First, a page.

Infectious Disease Online
Pathology of Cysticercosis
Cysticercosis, an infection by the larval stage (bladder worm) of Taenia solium, the pork tapeworm, usually noted where uncooked pork is eaten.
The adult Taenia solium is acquired by eating pork infected with cysticerci and pigs acquire cysticerci by ingesting eggs of Taenia solium shed in human faeces.
This normal cycle, although a public health problem, is essentially benign for both humans and pigs.
However, when humans accidentally ingest the eggs from human faeces and become infected with cysticerci, the consequences may be catastrophic.
The eggs release oncospheres, which penetrate the wall of the gut, enter the blood stream, lodge in tissue, encyst, and differentiate to cysticerci.
The cysticercus, a spherical, milky white cyst about 1 cm in diameter, contains fluid and an invaginated scolex with birefringent hooklets.
The cysticerci remain viable for an indefinite period and provoke no inflammation but compress adjacent tissue as they grow.
The cysticercus dies, leading to a granulomatous reaction with eosinophils, after which the lesion becomes scarred and calcified.
Cysticerci in the retina may lead to blindness.
Massive cysticercosis of the brain causes convulsions and death, and in the heart may cause arrhythmias and sudden death.
An aberrant cysticercus, called racemose cysticercus, can also be fatal.
It is sterile (without a scolex) and limited to the brain, and has an arborizing growth that produces a large, grapelike mass several centimeters in diameter. (Racemose cysticercus in human brain.)
The diagnosis is made from the morphology of the excised cyst.
Serologic tests are helpful but do not exclude echinococcosis.
A history of tapeworm infection in the patient is significant because autoinfection is possible.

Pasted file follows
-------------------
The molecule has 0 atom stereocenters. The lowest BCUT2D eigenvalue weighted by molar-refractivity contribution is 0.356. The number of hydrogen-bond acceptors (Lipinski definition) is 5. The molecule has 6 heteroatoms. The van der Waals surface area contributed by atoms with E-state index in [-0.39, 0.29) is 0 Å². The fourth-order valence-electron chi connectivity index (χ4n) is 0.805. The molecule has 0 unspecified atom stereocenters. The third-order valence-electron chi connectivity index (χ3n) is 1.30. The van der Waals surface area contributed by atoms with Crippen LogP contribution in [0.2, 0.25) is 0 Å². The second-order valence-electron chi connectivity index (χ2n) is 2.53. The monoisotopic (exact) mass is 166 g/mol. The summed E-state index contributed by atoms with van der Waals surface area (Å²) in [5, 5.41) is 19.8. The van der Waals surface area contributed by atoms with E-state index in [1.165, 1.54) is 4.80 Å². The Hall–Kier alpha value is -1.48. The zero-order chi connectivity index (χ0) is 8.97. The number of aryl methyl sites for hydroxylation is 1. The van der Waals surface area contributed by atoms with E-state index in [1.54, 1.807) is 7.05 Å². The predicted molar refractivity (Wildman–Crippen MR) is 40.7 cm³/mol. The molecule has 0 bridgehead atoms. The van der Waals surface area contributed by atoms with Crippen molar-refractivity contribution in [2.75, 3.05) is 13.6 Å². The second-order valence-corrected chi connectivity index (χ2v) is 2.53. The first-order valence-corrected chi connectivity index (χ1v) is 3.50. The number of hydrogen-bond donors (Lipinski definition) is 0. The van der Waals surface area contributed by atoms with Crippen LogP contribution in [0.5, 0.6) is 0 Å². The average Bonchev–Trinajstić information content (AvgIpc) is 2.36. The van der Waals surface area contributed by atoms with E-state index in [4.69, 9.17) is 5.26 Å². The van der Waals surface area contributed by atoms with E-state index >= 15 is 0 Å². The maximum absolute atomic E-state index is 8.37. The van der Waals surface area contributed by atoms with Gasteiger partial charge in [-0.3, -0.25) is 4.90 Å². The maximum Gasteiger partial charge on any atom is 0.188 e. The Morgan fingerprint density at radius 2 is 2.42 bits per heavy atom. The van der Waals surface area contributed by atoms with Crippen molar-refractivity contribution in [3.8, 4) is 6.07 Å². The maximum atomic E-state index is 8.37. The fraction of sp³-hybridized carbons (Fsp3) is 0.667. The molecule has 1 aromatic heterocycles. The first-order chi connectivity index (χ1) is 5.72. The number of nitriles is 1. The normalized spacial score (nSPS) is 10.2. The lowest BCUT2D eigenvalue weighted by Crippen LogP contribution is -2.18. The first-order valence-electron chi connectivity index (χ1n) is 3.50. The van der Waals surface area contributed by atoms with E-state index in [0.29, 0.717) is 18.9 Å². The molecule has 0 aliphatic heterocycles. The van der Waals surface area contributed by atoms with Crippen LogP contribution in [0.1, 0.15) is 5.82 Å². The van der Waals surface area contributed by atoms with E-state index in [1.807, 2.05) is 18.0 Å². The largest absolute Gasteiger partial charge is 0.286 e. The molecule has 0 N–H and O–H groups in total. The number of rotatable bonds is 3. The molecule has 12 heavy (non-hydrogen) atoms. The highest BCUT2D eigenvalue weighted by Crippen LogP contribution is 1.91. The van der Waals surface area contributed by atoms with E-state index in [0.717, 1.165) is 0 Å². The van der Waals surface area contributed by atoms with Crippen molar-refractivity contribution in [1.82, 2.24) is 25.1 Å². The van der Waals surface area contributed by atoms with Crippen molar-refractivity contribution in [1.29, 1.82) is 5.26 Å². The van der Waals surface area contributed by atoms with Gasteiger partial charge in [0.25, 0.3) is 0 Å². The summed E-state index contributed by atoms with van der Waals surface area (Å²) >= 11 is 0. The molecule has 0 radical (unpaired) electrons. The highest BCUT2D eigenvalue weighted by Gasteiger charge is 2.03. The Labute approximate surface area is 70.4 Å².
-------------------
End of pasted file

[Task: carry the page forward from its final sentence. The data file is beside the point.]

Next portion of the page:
Treatment of muscle disease is with praziquantel.
Neurocysticercosis is the most common helminthic disease of the nervous system and currently represents a major public health problem in developing countries of Latin America, Asia, and Africa, as well as in industrialized nations with a high immigration rate of people from endemic areas.
The disease occurs when humans become the intermediate host in the life cycle of Taenia solium by ingesting its eggs from contaminated food.
Neurocysticercosis is pleomorphic in its presentation due to individual differences in the number, size, and location of the parasites, as well as differences in the severity of the host's immune reaction to the parasite.
Epilepsy, focal neurological signs, and intracranial hypertension are the most common clinical manifestations of the disease.
The diagnosis of neurocysticercosis is based on clinical data, neuroimaging abnormalities, and the results of immunological tests.
Two drugs, albendazole and praziquantel, are cysticidal and destroy most intracranial parasites ; however, surgery may be necessary in the management of some forms of the disease, particularly hydrocephalus and intraventricular cysts.
Cysticercosis in an Egyptian mummy: Short report: cysticercosis in an Egyptian mummy of the late Ptolemaic period.
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